Canada Real Estate Market At Tipping Point: Royal LePage

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CANADA REAL ESTATE TIPPING POINT
The latest Royal LePage report on Canada's home sales says prices generally went up in the second quarter and will likely rise further in some areas, such as Toronto and Winnipeg.

But the report suggests Canada's residential real-estate market appears to be at a tipping point, with some areas likely too expensive for buyers at the current levels. (Sami Siva / The Globe and Mail) | CP

TORONTO - Canadian home prices generally rose in the second quarter and the pace of home-building increased in June, but industry observers say the real estate market is at a "tipping point" and could soon lose steam.

Royal LePage, one of the country's largest real-estate sales organization, said Tuesday that prices for all types of housing were mostly higher in the second quarter compared to both the first quarter of 2012 and the second quarter of 2011.

And prices will likely rise further in some areas, such as Toronto and Winnipeg, the real estate firm added.

But the report suggests some areas are now likely too expensive for buyers at the current levels.

And some of the local markets it tracks showed declines in the second quarter compared with a year ago. Some types of homes in some cities showed lower local average selling prices, such as those in Victoria, B.C., Moncton, N.B., and Saint John, N.B.

"Confidence in Canada's real estate market is sound, but home prices cannot grow faster than salaries and the underlying economy indefinitely," said Phil Soper, the president and chief executive of Royal LePage Real Estate.

"Some regions have reached or perhaps even exceeded the current upper level of price resistance as buyers have embraced an era of historically low mortgage rates."

Interest rates have remained at the current one per cent since September 2010, which has kept fixed mortgage rates low and helped to spur robust buying activity in the market.

But the Bank of Canada and the federal government have warned the low rate environment may have also encouraged some Canadians to take on more debt than they can afford when rates rise.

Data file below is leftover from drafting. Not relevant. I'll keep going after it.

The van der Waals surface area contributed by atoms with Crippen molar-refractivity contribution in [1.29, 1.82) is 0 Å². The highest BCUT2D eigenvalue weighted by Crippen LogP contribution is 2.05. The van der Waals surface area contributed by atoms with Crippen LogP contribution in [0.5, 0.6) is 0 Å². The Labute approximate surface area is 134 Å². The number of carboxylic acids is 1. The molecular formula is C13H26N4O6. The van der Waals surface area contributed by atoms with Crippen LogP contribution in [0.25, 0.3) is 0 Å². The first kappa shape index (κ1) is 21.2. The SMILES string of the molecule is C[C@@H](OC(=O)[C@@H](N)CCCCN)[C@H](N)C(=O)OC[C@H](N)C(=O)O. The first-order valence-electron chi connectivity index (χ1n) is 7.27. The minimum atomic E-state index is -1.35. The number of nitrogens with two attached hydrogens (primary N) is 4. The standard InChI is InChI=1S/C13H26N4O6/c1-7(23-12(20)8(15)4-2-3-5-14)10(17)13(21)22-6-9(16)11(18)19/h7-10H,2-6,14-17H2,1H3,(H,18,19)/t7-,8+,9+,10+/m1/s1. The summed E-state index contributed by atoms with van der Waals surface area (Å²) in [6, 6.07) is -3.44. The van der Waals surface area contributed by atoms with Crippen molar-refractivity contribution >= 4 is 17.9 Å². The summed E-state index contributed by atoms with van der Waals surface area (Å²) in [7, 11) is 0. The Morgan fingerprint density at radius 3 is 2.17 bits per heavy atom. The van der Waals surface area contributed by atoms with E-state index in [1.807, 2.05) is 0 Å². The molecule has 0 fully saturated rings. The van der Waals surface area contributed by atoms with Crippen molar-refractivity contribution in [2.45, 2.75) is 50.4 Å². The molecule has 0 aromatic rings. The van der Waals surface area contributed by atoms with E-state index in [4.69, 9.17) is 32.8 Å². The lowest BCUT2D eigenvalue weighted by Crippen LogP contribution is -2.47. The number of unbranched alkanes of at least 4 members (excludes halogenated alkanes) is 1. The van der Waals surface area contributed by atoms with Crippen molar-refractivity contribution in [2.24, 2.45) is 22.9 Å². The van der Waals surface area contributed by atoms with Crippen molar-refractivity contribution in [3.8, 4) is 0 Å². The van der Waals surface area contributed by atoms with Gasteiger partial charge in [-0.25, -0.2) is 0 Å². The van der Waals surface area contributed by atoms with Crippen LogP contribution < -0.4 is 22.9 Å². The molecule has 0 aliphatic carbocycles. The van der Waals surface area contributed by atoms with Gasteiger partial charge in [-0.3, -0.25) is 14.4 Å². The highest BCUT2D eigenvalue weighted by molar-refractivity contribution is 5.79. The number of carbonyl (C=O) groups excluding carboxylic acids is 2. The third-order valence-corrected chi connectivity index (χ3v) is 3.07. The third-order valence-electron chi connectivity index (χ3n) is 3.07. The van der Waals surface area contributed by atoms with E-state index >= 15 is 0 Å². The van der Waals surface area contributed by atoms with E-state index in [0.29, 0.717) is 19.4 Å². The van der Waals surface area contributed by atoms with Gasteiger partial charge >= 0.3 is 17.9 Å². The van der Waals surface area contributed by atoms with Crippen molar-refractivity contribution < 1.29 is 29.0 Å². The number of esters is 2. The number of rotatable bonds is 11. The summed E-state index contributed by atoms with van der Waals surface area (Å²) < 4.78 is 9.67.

There have been numerous reports suggesting certain local markets — notably Vancouver and Toronto — and some kinds of housing, particularly condos, are overvalued and primed for a downward correction.

Emanuella Enenajor, an economist at CIBC, says slowing mortgage and consumer debt accumulation indicates that housing prices may dip about 10 per cent over the next year or so.

"Interest rates support demand for housing," said Enenajor. "However, rates are flat. They're not going down. They're stable. And the impact of those stable, low rates is fading."

As prices fall, it's likely that housing starts — which increased last month, particularly in urban areas — will also dip.

"Home builders will look at the prices and that could be a signal to them to slow down the pace of construction," said Enenajor.

Canada Mortgage and Housing Corp. said urban multiple starts, such as condos and apartments, helped housing starts rise to 20,327 units across the country last month, up from 18,494 in June 2011. On a seasonally-adjusted basis, the figure was up to 222,700, from 217,400 in May.

"To some extent it's a reflection of the reality that urban centres are where population growth is happening in Canada," said Enenajor.

"And urban centres are also land-constrained, so you're not seeing a lot of single home building, you're seeing a lot of multiples home building."

Royal LePage's survey found the national average prices for one-storey bungalows, two-storey detached homes and condominiums all went up in the April to June quarter from a year ago.

The national average price for bungalows was $376,311, up from $356,625 in the same quarter of 2011 and $356,306 in the first quarter of 2012.

The national average price for two-storey detached homes was $408,423, up from $390,163 a year-earlier and $398,282 in the first quarter of 2012.

The national average price for condos was $245,825, up from $238,064 in the second quarter of 2011 and $243,153 in the first three months of this year.

Soper said that changes to mortgage rules introduced by Finance Minister Jim Flaherty over the past four years will keep some people on the side-lines, particularly first-time buyers who account for up to half of the transactions.

Flaherty's latest changes — lowering the maximum amortization period to 25-years and reducing the amount Canadians can borrow against their homes — were announced last month and went into effect on Monday.

"The cumulative impact of these new regulations has created a significantly higher hurdle for young buyers seeking their first home and comes at a time when the market was slowing of its own accord. The timing of this intervention was unfortunate," Soper said.

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